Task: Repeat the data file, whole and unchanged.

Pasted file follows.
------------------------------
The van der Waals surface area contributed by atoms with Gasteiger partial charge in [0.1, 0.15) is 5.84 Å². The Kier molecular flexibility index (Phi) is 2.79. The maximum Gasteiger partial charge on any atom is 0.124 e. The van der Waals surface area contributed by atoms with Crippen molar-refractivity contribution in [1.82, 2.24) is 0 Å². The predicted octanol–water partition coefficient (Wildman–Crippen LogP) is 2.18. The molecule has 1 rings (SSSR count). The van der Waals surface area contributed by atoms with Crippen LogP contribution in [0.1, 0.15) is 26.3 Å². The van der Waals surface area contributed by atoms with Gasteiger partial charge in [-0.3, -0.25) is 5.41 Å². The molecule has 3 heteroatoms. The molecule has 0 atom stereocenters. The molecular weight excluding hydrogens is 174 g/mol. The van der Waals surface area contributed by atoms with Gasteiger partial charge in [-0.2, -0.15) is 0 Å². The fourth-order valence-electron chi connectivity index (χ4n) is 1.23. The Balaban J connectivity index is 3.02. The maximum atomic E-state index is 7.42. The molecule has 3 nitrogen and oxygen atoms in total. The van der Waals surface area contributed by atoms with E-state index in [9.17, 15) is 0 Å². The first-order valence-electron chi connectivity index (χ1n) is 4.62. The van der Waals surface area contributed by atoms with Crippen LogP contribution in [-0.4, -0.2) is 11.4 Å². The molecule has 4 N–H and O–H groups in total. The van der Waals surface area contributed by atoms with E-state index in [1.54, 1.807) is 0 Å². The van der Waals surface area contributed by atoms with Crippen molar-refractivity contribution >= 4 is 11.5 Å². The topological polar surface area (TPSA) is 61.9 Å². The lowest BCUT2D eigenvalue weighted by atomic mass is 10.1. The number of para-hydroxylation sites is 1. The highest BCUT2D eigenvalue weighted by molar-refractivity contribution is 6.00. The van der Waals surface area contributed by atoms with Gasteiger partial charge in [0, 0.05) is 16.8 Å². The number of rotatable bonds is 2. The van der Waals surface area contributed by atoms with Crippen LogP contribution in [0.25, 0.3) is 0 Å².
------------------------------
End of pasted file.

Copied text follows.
The van der Waals surface area contributed by atoms with Gasteiger partial charge in [0.1, 0.15) is 5.84 Å². The Kier molecular flexibility index (Phi) is 2.79. The maximum Gasteiger partial charge on any atom is 0.124 e. The van der Waals surface area contributed by atoms with Crippen molar-refractivity contribution in [1.82, 2.24) is 0 Å². The predicted octanol–water partition coefficient (Wildman–Crippen LogP) is 2.18. The molecule has 1 rings (SSSR count). The van der Waals surface area contributed by atoms with Crippen LogP contribution in [0.1, 0.15) is 26.3 Å². The van der Waals surface area contributed by atoms with Gasteiger partial charge in [-0.3, -0.25) is 5.41 Å². The molecule has 3 heteroatoms. The molecule has 0 atom stereocenters. The molecular weight excluding hydrogens is 174 g/mol. The van der Waals surface area contributed by atoms with Gasteiger partial charge in [-0.2, -0.15) is 0 Å². The fourth-order valence-electron chi connectivity index (χ4n) is 1.23. The Balaban J connectivity index is 3.02. The maximum atomic E-state index is 7.42. The molecule has 3 nitrogen and oxygen atoms in total. The van der Waals surface area contributed by atoms with E-state index in [9.17, 15) is 0 Å². The first-order valence-electron chi connectivity index (χ1n) is 4.62. The van der Waals surface area contributed by atoms with Crippen LogP contribution in [-0.4, -0.2) is 11.4 Å². The molecule has 4 N–H and O–H groups in total. The van der Waals surface area contributed by atoms with E-state index in [1.54, 1.807) is 0 Å². The van der Waals surface area contributed by atoms with Crippen molar-refractivity contribution >= 4 is 11.5 Å². The topological polar surface area (TPSA) is 61.9 Å². The lowest BCUT2D eigenvalue weighted by atomic mass is 10.1. The number of para-hydroxylation sites is 1. The highest BCUT2D eigenvalue weighted by molar-refractivity contribution is 6.00. The van der Waals surface area contributed by atoms with Gasteiger partial charge in [0, 0.05) is 16.8 Å². The number of rotatable bonds is 2. The van der Waals surface area contributed by atoms with Crippen LogP contribution in [0.25, 0.3) is 0 Å².